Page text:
After a solar event leaves Earth an uninhabitable wasteland, a robotics engineer survives with his beloved dog Goodyear in an underground bunker in St. Louis. Aware that exposure to radiation is killing him, the man builds a robot to ensure the dog is cared for after his death. With a destabilizing multi-storm comprised of 8 weather events approaching, the three embark on a dangerous journey during which the robot, which names itself Jeff (voice of Caleb Landry Jones), is shown the wonders of being human by his creator, “Finch.”
Laura's Review: B-
With their first credited feature screenplay, Craig Luck and Ivor Powell seem to have taken inspiration from everything from “A Boy and His Dog” and “Chappie” to their star’s own “Cast Away.” Thankfully, director Miguel Sapochnik ("Repo Men") has Tom Hanks and a sweet rescue named Seamus and his decision to just embrace his material’s corniness works in its favor. This movie is made for anyone who’s ever noted that DOG is GOD spelled backwards.
Sapochnik plunges us right into the reality of Finch’s world as we watch Hanks, clad in what looks like his “Apollo 13” spacesuit, struggle through a landscape enveloped in dust storms as he sings ‘American Pie’ beneath his breath. He’s accompanied by a robot named Dewey, a motorized cart with a mechanical arm. But the companion who makes life worth living awaits in his underground shelter, a large yellow terrier just thrilled to see him.
The second robot Finch is building looks like an upside down boxing speed bag adorned with two camera lenses sitting atop a humanoid frame. It is given a canine version of Asimov’s robotics laws, marvels at its new ‘hands,’ then taught to walk, but before Finch is done with finessing, they are forced to pack up and hit the road in Finch’s well equipped RV. Although he’s noted cities as problematic, because ‘people,’ he has chosen San Francisco as their destination.
The journey is one, big ticking clock, with Finch’s AI warning of the approaching storm and external temperatures and radiation levels and his own body breaking down. Perilous adventures will become learning experiences for Jeff, whose stab at initiative results in a terrible loss. Stops along the way are chances to bond with games of fetch (played, of course, with Wilson tennis balls!), but these, too, provide lessons in patience and trust.
There is a touching and tragic flashback to Finch’s acquisition of Goodyear, one which explains the dog’s profound impact upon the man. But the film is more about parenting, Finch’s guidance of Jeff like the accelerated raising of a child from toddler (learning to walk) to teen (learning to drive), something that we learn was missing from his own life. Once again, Hanks carries a film almost entirely by himself, loving with his live companion, strict with his manmade one and resigned to his fate. And yet it is left to Landry Jones and the dog to end it, accomplished with hope and a human touch.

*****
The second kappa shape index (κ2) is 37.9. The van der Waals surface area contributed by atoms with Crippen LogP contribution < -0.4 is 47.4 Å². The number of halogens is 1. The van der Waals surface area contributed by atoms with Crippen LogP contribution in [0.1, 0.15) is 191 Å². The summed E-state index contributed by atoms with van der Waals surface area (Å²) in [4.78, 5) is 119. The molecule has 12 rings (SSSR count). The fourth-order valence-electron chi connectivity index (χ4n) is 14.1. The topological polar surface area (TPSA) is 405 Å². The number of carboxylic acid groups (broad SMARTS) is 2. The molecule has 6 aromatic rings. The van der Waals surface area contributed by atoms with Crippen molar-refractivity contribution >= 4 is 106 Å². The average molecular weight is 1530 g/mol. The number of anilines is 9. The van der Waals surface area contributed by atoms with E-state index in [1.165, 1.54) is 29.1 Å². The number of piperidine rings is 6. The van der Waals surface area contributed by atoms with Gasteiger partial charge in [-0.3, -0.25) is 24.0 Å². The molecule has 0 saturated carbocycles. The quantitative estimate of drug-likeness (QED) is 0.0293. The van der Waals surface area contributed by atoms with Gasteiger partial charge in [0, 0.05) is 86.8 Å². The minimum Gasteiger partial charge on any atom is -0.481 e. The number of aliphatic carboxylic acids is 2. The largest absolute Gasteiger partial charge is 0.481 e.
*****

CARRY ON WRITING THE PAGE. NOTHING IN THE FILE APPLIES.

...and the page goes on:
Robin's Review: B
It is ten years since a massive solar flare destroyed the ozone layer and decimated the earth’s population to near extinction. One survivor is a robotics engineer and he, his dog Goodyear, helper ‘bot Dewey and his newly-invented robot Jeff, must leave their now unsafe lair to escape a coming 155 mph storm that will last forty days in “Finch.”
Finch Weinberg (Tom Hanks) has survived the apocalypse relatively unscathed and alone. The 150-degree outside temperature and deadly radiation keep Finch underground, venturing out only in an exposure suit to scrounge for supplies. Then, he finds out that he is right in the path of the killer storm. They flee the Saint Louis refuge and pick San Francisco as their final destination and safety.
Their journey is complicated by two things. He had invented Jeff to download all the knowledge possible to teach him (I cannot call him “it”) to care for Goodyear. This brings us to the second thing: Finch is dying, so it is a race against the weather and the clock to get to safe refuge. Oh, and the hurried departure force Finch to cut short Jeff’s info download. That is the story, in a nutshell, of “Finch.”
I swear you could have Tom Hanks read obituaries and it would be a thing to behold. So, any movie that he is in is bound to have a pro performance and he does so, quite well, in the tale of a man, his dog and two robots on a quest of survival. It is a man on a mission story and, though a little corny, has a lot of charm.
Robots with personality have been with us for a long, long time, going back to Robbie in “Forbidden Planet,” and Number 5 in “Short Circuit (1986)” and, of course, R2D2 and C3P0. Jeff has enough personality to sit up there with the best of them.
"Finch" will begin streaming on Apple TV+ on 11/5/21.